The term ‘Allocation Principle’ refers to the way any given resource is distributed. In the context of Individual Mobility Budgets, an individual would receive a finite amount of emissions allocated as an allowance, perhaps in the form of mobility credits, which can be spent on personal mobility. But how might such mobility allowances be distributed among the population in a fair way? A key objective of MyFairShare is to devise an equitable – fair – allocation principle for individual mobility budgets.
The most intuitive allocation principle is that of equality amongst all recipients. Here, each person receives an equal share of mobility allowances derived from dividing the national annual CO2 emission budget for mobility by the population count.
Each year, the total CO2 budget is reduced along the reduction plan until climate-neutral emission levels are reached, hence each year measures need to be taken to reduce the emissions by reducing emissions per vehicle trip and improve non-motorised accessibilities. While a simple even distribution may seem straightforward, it poses specific challenges.
Geographical diversity and varying individual capabilities render this equal allocation unfair. For instance, those residing in remote regions would have to overspend their budget due to existing poor accessibility and longer travel distances – factors that an individual can influence only to a limited extent. Similarly, individuals with specific circumstances, such as those with disabilities necessitating increased motorised mobility, could encounter challenges in complying with a specific emission allowance.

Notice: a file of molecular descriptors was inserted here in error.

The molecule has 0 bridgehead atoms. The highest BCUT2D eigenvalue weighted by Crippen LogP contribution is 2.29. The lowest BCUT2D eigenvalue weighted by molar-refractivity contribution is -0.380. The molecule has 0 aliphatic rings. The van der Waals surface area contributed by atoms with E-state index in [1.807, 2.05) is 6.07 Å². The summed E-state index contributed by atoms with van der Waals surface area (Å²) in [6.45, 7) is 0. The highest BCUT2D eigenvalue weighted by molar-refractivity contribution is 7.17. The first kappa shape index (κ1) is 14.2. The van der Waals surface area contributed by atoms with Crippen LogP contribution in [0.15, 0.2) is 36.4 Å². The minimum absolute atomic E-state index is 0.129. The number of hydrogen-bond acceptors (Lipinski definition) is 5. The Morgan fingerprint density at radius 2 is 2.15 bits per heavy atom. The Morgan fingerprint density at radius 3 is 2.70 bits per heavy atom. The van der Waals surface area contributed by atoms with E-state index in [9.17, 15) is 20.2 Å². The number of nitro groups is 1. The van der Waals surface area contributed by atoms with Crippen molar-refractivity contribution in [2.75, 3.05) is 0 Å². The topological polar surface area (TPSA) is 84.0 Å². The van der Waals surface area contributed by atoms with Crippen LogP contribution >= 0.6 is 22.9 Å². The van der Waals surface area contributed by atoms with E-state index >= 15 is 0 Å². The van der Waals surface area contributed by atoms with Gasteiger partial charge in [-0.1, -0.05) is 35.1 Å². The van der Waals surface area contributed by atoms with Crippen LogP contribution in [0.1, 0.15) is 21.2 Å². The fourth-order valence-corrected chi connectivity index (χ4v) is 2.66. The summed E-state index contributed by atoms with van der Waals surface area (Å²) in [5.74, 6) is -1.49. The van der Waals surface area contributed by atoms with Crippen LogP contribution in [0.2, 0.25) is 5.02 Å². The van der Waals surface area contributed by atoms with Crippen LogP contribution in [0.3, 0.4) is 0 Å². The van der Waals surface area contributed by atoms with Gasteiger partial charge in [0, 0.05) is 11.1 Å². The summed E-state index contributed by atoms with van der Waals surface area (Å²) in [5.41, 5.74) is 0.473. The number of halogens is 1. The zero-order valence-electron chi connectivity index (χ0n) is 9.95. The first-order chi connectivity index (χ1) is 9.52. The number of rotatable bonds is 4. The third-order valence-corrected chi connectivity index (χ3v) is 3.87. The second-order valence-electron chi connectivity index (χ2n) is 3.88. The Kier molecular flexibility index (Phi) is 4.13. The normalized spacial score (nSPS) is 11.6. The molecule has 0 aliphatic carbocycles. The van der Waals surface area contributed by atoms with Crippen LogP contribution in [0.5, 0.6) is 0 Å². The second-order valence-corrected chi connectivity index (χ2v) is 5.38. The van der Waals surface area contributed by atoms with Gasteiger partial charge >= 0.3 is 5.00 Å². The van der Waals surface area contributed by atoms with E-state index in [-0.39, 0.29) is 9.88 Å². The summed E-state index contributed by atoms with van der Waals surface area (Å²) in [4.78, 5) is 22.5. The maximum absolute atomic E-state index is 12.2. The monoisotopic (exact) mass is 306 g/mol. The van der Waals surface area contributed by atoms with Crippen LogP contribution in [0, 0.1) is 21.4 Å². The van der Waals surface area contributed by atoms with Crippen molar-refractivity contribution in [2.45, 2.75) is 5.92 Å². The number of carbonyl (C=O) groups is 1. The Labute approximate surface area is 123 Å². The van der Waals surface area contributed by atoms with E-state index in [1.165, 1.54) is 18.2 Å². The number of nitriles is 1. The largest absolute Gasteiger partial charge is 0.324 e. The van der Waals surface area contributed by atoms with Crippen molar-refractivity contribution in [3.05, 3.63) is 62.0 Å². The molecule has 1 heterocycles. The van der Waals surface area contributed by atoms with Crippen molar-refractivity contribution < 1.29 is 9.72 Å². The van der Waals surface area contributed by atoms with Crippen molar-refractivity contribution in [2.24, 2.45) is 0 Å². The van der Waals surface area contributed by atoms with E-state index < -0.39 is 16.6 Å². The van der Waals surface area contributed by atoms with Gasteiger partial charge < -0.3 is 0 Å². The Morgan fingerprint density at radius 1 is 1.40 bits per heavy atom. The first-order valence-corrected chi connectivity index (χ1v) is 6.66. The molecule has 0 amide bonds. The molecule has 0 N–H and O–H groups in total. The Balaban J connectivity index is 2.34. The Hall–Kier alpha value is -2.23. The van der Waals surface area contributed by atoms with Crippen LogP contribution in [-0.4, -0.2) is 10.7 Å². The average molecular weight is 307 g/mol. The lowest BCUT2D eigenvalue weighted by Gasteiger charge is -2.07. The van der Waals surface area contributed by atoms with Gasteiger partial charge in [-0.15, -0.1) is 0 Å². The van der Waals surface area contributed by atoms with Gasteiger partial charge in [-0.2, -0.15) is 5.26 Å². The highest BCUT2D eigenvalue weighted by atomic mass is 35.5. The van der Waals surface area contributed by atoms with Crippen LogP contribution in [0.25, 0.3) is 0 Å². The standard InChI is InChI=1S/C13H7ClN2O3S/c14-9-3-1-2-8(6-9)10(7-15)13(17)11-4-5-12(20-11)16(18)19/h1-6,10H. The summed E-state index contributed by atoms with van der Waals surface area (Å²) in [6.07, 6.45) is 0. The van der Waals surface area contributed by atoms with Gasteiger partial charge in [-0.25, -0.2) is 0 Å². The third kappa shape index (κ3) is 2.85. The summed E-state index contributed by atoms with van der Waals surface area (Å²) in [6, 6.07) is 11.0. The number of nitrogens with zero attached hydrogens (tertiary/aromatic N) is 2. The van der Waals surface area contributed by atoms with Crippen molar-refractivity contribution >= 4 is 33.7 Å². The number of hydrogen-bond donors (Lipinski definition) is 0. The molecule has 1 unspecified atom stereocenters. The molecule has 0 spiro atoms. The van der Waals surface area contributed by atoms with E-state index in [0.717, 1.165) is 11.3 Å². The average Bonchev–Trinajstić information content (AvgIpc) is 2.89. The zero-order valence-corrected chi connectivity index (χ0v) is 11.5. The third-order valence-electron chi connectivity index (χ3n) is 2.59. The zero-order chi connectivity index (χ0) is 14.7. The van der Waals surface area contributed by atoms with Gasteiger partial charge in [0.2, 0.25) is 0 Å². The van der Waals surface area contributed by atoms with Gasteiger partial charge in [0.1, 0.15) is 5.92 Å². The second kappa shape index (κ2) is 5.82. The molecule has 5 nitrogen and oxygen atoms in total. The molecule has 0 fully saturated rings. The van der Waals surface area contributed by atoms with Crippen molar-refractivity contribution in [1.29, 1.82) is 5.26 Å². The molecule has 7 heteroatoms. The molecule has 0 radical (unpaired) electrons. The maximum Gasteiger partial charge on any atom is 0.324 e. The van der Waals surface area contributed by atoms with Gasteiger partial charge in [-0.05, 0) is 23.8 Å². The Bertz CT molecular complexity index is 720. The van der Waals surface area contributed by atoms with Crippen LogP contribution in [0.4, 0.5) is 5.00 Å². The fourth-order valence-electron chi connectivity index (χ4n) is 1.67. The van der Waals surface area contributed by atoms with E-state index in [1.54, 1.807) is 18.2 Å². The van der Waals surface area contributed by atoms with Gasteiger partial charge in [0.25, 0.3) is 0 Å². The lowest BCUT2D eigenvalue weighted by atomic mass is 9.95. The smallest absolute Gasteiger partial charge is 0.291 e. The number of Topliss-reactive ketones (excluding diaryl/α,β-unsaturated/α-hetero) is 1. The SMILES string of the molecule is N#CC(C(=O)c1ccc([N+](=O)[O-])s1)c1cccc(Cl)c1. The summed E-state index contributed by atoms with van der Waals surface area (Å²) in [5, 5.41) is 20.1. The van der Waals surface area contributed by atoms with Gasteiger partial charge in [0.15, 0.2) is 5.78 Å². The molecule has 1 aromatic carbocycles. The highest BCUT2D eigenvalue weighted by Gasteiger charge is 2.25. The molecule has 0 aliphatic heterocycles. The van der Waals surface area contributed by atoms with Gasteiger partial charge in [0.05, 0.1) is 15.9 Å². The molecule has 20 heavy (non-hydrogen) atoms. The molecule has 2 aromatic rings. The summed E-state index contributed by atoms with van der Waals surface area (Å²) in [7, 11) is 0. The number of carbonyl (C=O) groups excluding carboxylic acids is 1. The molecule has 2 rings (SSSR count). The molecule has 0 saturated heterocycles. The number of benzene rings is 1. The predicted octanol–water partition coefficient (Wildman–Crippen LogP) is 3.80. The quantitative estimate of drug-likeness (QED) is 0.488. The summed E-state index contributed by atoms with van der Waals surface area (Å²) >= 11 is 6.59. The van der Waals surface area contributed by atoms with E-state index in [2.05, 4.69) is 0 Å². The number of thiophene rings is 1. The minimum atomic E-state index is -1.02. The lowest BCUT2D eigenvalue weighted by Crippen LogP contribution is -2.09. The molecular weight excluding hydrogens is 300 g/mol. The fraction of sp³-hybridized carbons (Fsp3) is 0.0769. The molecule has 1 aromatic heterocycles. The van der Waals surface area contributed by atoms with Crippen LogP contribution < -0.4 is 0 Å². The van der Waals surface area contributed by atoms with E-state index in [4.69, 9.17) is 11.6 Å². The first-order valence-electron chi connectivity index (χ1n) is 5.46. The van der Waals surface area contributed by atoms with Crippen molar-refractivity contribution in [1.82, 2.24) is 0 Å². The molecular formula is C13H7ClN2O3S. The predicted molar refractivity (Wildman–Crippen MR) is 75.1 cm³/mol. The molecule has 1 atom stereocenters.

Therefore, MyFairShare chooses a more equitable allocation principle, which treats people according to their different needs and personal circumstances, instead of treating everyone equally. Here, the average amounts of emission allowances are redistributed to compensate for discrepancies. This is realised through the concept of a Minimum Mobility Standard.
The Minimum Mobility Standard establishes ‘floors’ which constitute a granted minimum level of mobility. This ensures that everyone can reach the nearest places providing Basic Functions of Everyday Life, no matter their personal living situation. For instance, people living in rural regions may require more mobility allowances to access crucial destinations supporting daily life within a reasonable time.
This approach guarantees that diverse needs are met, resulting in a higher mobility budget for those who need it. Allocated individual mobility budgets must not provide fewer allowances than required for this basic level. Additional allowances can be provided in the course of distributing the remaining yearly CO2 budget and people have the free choice to use them to travel to more distant places than the nearest opportunities and for non-routine purposes.
In addition to the initial allocation of mobility allowances, MyFairShare also explores the possibility to trade a share of the allocated mobility credits on a market, which provides short-term flexibility. Furthermore, additional mobility credits may exist for urgent emergency trips.
- Martens, Karel, Jeroen Bastiaanssen, and Karen Lucas. “Measuring Transport Equity: Key Components, Framings and Metrics.” In Measuring Transport Equity, 13–36. Elsevier.
- Millonig, Alexandra. 2022. “Defining a Minimum Standard for Mobility,” MyFairShare Discussion Paper.
- Millonig, Alexandra, Christian Rudloff, Gerald Richter, Florian Lorenz, and Stefanie Peer. 2022. “Fair Mobility Budgets: A Concept for Achieving Climate Neutrality and Transport Equity.” Transportation Research Part D: Transport and Environment 103 (February): 103165.
- Rode, Philipp. 2022. “Enabling Sufficiency: Towards an Actionable Concept of Fairness in Mobility and Accessibility.”, MyFairShare Discussion Paper.